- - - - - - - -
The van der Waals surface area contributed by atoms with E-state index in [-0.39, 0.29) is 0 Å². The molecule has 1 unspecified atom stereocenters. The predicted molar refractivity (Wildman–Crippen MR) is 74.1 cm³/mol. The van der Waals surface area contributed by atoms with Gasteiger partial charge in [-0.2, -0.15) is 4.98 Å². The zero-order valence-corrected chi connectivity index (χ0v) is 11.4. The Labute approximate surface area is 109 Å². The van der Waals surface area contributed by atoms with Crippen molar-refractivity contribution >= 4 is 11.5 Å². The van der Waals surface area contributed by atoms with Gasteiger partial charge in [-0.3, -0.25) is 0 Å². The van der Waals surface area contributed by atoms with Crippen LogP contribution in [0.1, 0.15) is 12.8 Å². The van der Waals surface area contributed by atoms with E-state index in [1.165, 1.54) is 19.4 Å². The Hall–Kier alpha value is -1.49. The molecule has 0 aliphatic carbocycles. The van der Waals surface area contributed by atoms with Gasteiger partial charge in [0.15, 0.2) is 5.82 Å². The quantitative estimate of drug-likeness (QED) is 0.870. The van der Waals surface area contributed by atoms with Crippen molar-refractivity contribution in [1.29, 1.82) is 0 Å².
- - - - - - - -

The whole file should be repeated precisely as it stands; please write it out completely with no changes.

The van der Waals surface area contributed by atoms with E-state index in [-0.39, 0.29) is 0 Å². The molecule has 1 unspecified atom stereocenters. The predicted molar refractivity (Wildman–Crippen MR) is 74.1 cm³/mol. The van der Waals surface area contributed by atoms with Gasteiger partial charge in [-0.2, -0.15) is 4.98 Å². The zero-order valence-corrected chi connectivity index (χ0v) is 11.4. The Labute approximate surface area is 109 Å². The van der Waals surface area contributed by atoms with Crippen molar-refractivity contribution >= 4 is 11.5 Å². The van der Waals surface area contributed by atoms with Gasteiger partial charge in [-0.3, -0.25) is 0 Å². The van der Waals surface area contributed by atoms with Crippen LogP contribution in [0.1, 0.15) is 12.8 Å². The van der Waals surface area contributed by atoms with E-state index in [1.165, 1.54) is 19.4 Å². The Hall–Kier alpha value is -1.49. The molecule has 0 aliphatic carbocycles. The van der Waals surface area contributed by atoms with Gasteiger partial charge in [0.15, 0.2) is 5.82 Å². The quantitative estimate of drug-likeness (QED) is 0.870. The van der Waals surface area contributed by atoms with Crippen molar-refractivity contribution in [1.29, 1.82) is 0 Å².